Abram Lešč was born in Raseiniai, Lithuania, in 1932. His father was a grain and linen trader, his mother a housewife. With his parents he spoke Yiddish, at school he learnt Russian, every Saturday he went to synagogue with his father. On 14 June 1941 they were forcibly moved to the Komi Republic, to a village 8 km from Syktyvkar. Abram “never understood why they were deported”.
His father worked sawing and moving timber, following a serious accident he was taken to hospital and died shortly afterwards. His mother, who was sent to work on the land, also went to hospital, so at the age of 12, Abram had to act as head of the family. To earn enough to feed his two sisters he was forced to leave school and go to do haymaking and other farm tasks.
In 1948 he ran away and managed to return to Lithuania, where he found out that all his extended family had died, murdered by the Nazis during the war. With help from distant relatives he managed to hide his past and get a job working in a leather workshop. In May 1951 he was called up into the navy and had to do five years’ military service.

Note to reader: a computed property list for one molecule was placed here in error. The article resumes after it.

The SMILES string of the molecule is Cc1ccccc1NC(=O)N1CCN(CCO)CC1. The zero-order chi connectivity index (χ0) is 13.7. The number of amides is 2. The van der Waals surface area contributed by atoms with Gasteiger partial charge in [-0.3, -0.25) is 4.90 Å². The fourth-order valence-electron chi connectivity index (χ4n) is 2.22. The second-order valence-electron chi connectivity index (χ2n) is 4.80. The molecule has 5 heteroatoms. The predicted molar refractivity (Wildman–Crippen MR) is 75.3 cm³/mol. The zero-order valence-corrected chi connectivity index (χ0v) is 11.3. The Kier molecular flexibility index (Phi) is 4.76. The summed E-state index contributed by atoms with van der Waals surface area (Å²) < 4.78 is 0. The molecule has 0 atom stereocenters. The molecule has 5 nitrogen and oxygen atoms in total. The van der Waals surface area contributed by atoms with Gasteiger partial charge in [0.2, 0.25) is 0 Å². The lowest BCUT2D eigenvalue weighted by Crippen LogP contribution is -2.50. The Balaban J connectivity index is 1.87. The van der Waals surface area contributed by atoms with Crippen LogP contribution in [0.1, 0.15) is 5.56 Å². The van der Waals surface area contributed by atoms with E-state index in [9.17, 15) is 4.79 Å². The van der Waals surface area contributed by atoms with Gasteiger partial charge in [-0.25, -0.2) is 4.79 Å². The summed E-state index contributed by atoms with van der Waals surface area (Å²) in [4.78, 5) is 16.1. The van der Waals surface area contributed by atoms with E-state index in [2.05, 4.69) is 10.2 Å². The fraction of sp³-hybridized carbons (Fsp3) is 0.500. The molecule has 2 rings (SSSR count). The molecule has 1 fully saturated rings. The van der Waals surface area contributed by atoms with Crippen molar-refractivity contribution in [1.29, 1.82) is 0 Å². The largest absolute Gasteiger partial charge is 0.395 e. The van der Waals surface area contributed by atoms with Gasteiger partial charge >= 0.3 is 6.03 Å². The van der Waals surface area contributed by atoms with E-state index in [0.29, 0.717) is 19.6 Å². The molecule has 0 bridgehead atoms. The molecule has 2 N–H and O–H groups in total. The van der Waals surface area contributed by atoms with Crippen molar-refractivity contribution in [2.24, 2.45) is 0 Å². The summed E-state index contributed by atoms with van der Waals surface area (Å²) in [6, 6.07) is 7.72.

Back home, he made a career in the workshop, became a manager and at the same time began a course at the light industry institute. Later he went and “earned money in the virgin lands of Kazakhstan”.
Now he says that he was able to get a job on his return because he hid the fact that he had been deported and reinvented his past.